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Chesterton's allegory of heresy

  • Sep 30, 2012
If you have read Chesterton's stunningly prescient and relevant Heretics (see my review here) first, you might read this novel, as I did, as an extended allegorical example of Heresy in action.  

When Chesterton was writing Thursday, the heresy of his day was anarchism, like the terrorism of our century.  So "Thursday" was actually Gabriel Syme, an undercover policeman elected to one of seven seats on a top-secret worldwide council of anarchists, led by the shadowy and larger-than-life figure known only as Sunday.   At times the slim novel bubbles along with electric energy and Chesterton's characteristic good humor.  Its narrative framework fits the fledgling genre of the spy novel, popular then in the hothouse political atmosphere that generated the first Great War just a few years in the future.  But like many an allegory (or "nightmare", as Cheterton's subtitle declares it), it breaks down over the long run, leading to unanswered questions and unrevealed mysteries.  

While the story is worth reading, if you are interested in the philosophy behind the story go straight to Heretics.  If you are interested in Chesterton's fiction, he is better known for his Father Brown series of mysteries.

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review by . June 22, 2010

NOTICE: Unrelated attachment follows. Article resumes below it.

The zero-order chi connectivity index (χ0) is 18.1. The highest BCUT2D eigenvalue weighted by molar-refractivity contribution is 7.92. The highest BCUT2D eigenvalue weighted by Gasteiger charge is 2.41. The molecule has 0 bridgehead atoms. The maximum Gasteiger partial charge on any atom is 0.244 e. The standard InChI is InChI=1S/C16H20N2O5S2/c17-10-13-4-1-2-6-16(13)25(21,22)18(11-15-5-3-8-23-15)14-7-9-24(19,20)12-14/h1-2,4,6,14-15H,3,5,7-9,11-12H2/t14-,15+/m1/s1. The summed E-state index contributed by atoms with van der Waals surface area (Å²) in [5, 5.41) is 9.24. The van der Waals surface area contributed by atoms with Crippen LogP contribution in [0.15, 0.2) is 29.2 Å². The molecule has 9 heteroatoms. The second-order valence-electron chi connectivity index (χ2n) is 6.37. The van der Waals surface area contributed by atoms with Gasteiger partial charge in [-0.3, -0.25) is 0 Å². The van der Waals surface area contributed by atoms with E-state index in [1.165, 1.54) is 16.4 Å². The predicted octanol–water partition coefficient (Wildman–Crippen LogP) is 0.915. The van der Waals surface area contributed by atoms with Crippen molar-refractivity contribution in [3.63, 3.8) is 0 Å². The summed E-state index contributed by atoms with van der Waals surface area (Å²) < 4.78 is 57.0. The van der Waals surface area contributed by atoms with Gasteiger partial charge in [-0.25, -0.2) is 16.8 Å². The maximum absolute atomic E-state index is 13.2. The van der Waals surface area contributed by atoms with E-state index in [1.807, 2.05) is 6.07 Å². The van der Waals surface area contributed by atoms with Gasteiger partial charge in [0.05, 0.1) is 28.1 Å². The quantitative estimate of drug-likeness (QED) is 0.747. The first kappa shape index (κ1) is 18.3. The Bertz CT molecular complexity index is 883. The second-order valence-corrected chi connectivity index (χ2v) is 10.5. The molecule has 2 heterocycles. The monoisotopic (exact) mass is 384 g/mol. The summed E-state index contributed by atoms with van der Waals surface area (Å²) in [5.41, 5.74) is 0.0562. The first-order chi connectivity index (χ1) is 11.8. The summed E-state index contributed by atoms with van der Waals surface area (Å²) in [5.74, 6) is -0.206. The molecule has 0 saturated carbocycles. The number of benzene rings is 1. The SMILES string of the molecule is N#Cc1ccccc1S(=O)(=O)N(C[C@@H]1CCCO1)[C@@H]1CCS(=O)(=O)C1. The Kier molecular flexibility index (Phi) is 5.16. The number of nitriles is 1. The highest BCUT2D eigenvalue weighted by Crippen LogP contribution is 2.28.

This novel is my favorite fictional work by Mr. Chesterton. For those readers familiar with and fond of his epigrammatic style, you will find The Man Who Was Thursday to be no less quotable or clever. However, in addition to his usual wit, Chesterton displays a keen control of plot and suspense in this novel. An odd, hard to classify tale, The Man Who Was Thursday is part spy thriller, part philosophical dialogue, part farce, and finally part fantasy. Regardless of its protean genre, …
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Todd Stockslager ()
Ranked #36
I love reading and writing about what I have read, making the connections and marking the comparisons and contrasts. God has given man the amazing power to invent language and the means to record it which … more
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Posted from Wikipedia - 06/22/10

The Man Who Was Thursday: A Nightmare is a novel by G. K. Chesterton, first published in 1908. The book is sometimes referred to as a metaphysical thriller. Its importance was recognized in its later revival in paperback by Ballantine Books as the thirty-second volume of the celebrated Ballantine Adult Fantasy series in July 1971.

Although it deals with anarchists, the novel is not an exploration or rebuttal of anarchist thought; Chesterton's ad hoc construction of "Philosophical Anarchism" is distinguished from ordinary anarchism and is referred to several times not so much as a rebellion against government but as a rebellion against God.

The novel has been described as "one of the hidden hinges of twentieth-century writing, the place where, before our eyes, the nonsense-fantastical tradition of Lewis Carroll and Edward Lear pivots and becomes the nightmare-fantastical tradition of Kafka and Borges."

Plot Summary **SPOILER WARNING**

In a surreal turn-of-the-century London, Gabriel Syme is recruited to a secret anti-anarchist taskforce at Scotland Yard. Lucian Gregory, an openly-anarchist poet, lives in the suburb of Saffron Park unchallenged until Syme meets Gregory at a party and debates with him about the meaning of poetry. Gregory argues that revolt is at the core of poetry, while Syme insists that safety and orderliness (specifically, a timetable for the London Underground) are the greatest human ...

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Author: G. K. (Gilbert Keith) Chesterton
Genre: Mystery, Literature
Publisher: Modern Library
Date Published: 2001
ISBN: 0-375-75791-0
Format: Paperback
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